13 And Samuel [Shmuel] said to Saul [Sha'ul], Thou hast done foolishly: thou hast not kept [been shomer over] the commandment [mitzvat] of the Yahweh thy Elohim, which He commanded thee: for now would Yahweh have established thy kingdom upon Israel for ever [mamlachah over Yisroel ad olam].

Saul proved an unfaithful king. What that means will be discerned by those who understand the difference between faithfulness in its common acceptation and faithfulness towards God. A man is faithful in the common acceptation who performs what he undertakes as between man and man; but a man faithful to God is one who aims at carrying out the appointments of God for no other reason than that they are the appointments of God. Such a man has such an aim, because he discerns, and is deeply impressed with the fact, that all things belong to God, and that God only has the right to appoint what is to be done.

Because he so discerns, and because the wisdom and excellence of God are lovably manifest in him, he "delights in the law of God after the inward man," as Paul expresses it. "I delight to do thy will, O my God," as David has it. Such a man is faithful to God, because his first consideration is, "What is the will of God?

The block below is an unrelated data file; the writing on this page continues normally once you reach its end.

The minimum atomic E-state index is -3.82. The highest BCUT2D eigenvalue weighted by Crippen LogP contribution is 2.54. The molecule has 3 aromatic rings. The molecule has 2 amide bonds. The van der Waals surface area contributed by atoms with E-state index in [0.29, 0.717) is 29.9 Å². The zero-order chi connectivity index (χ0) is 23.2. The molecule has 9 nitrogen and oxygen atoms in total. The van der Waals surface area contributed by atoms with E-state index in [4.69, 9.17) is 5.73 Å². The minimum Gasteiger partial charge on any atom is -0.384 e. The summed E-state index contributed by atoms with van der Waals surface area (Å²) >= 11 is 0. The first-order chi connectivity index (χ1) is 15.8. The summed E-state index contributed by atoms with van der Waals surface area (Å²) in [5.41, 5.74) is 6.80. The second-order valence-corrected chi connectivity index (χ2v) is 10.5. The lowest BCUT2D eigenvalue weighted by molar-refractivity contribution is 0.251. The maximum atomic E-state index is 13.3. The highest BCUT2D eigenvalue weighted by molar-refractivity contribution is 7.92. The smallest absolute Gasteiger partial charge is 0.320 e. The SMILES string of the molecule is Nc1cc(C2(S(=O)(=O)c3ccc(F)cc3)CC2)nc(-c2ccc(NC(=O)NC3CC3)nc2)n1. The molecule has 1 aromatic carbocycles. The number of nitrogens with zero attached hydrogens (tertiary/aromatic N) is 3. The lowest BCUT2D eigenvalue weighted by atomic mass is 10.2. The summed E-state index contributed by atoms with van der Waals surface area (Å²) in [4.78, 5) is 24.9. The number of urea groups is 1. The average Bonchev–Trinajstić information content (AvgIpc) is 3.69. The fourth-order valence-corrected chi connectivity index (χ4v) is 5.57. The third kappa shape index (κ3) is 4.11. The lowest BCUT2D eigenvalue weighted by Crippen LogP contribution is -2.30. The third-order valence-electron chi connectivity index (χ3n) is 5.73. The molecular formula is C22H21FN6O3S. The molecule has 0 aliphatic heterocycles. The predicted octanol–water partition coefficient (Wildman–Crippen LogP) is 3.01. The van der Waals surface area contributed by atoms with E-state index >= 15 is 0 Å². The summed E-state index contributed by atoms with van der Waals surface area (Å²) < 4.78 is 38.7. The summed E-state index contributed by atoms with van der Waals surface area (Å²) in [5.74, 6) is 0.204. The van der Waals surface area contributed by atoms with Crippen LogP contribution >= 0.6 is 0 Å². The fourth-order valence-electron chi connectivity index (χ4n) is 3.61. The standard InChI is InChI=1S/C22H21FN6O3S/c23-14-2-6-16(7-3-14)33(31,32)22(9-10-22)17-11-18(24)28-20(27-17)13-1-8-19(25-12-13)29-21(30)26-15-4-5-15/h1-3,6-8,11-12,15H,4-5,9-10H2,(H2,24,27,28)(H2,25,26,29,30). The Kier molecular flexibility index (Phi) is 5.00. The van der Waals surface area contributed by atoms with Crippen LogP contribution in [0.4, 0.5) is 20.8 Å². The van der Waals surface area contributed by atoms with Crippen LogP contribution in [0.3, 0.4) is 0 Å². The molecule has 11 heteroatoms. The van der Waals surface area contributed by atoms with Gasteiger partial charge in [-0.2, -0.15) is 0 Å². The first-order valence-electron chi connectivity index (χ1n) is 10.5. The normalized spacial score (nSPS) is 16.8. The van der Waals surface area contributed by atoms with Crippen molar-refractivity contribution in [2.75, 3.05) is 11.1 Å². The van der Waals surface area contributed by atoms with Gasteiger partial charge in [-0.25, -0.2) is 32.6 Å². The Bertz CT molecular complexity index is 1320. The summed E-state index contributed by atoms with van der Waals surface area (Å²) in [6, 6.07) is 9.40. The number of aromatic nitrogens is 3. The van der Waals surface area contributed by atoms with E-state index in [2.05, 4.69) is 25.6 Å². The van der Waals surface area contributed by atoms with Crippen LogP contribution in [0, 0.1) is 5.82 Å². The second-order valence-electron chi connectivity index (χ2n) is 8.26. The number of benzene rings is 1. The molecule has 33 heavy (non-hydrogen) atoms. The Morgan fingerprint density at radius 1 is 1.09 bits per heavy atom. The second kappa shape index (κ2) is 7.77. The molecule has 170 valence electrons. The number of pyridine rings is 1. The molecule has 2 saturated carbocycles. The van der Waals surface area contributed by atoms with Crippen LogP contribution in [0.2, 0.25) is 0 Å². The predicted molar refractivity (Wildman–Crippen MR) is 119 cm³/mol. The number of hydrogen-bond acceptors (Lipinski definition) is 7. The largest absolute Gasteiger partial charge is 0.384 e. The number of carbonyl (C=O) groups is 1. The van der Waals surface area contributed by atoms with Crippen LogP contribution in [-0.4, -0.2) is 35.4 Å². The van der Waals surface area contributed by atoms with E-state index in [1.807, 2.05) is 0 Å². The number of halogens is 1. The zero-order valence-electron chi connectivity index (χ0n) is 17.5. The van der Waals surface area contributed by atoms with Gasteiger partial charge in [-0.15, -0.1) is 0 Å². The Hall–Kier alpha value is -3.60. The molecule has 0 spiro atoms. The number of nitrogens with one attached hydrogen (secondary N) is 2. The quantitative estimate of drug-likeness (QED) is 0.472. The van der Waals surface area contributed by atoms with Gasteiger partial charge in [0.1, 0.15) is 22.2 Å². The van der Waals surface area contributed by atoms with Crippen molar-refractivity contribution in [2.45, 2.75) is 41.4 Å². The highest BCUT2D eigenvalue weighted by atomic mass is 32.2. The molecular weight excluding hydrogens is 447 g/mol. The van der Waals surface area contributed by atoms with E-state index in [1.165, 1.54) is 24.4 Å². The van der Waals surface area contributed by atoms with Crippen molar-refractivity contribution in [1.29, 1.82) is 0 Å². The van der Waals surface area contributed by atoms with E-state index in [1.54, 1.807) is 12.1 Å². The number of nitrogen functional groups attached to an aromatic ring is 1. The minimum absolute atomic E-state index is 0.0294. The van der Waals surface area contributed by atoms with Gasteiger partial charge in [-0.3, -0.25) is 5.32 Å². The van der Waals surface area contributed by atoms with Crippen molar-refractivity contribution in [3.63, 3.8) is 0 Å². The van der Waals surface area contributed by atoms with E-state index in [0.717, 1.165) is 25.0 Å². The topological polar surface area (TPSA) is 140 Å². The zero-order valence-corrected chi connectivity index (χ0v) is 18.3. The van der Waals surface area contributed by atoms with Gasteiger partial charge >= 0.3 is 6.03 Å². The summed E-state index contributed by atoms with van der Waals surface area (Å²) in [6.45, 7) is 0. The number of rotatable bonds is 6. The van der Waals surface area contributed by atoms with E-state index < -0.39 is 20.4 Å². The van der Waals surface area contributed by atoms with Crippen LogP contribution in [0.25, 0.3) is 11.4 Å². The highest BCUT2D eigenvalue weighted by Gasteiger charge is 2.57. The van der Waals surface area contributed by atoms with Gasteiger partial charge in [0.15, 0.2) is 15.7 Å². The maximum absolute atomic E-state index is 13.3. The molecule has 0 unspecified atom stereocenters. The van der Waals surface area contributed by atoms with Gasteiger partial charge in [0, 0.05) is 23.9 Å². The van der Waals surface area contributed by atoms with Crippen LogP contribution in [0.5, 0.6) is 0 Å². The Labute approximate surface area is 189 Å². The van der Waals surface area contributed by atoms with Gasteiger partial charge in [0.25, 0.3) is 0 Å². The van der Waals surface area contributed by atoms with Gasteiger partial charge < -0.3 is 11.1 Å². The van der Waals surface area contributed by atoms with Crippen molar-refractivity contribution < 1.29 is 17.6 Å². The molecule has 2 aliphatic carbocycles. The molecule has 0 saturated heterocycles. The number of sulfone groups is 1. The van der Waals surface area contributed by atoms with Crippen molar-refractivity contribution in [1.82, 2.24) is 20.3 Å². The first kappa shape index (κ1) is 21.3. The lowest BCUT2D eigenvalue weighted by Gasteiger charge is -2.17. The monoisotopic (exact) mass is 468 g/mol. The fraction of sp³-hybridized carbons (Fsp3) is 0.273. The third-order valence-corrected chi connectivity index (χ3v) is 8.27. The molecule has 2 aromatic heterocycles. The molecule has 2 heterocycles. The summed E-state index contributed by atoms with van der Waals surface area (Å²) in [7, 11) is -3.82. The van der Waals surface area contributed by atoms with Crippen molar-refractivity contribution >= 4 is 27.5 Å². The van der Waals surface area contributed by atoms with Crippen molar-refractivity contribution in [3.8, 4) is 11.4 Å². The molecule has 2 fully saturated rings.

What is His appointment?" In this sense, Paul informs us that Christ was "faithful to him that appointed him" (Hebrews 3: 2). This also was the distinguishing excellence of Moses as a servant, as Yahweh Himself pointedly declared (Numbers 12: 7-8). More or less, it is the characteristic of every accepted son or daughter in every age. This, in fact, is the faithfulness of the faithful to be manifested and acknowledged in the day of account: a controlling susceptibility in reference to the divine will: an anxiety to know it; a zealous readiness to do it.

The Saul class are by no means distinguished in this way. They are governed by their own impressions and feelings as natural men. They are unsusceptible of solicitude towards God. They conceive of things, and do things merely as creatures possessing a certain power of observing facts and reasoning on them. They have no active sense of God's prerogative; no tender zeal for His will: no jealousy for His rights or regard for His name.

Nay, they have not even a practical sense of His existence. The things they see and the things they feel form the boundary line of their philosophy. They are insensible to the higher aspect of things as the embodiment of the Father's power for the Father's purposes. They are strictly creatures of sense-"common sense," as it is called-which is all very well for the regulation of matters that are to be discerned only by the ear and eye: but out of place when applied to things that we can only know by revelation, such as the will of God and the nature of duty.

Visible Hand of God Ch 23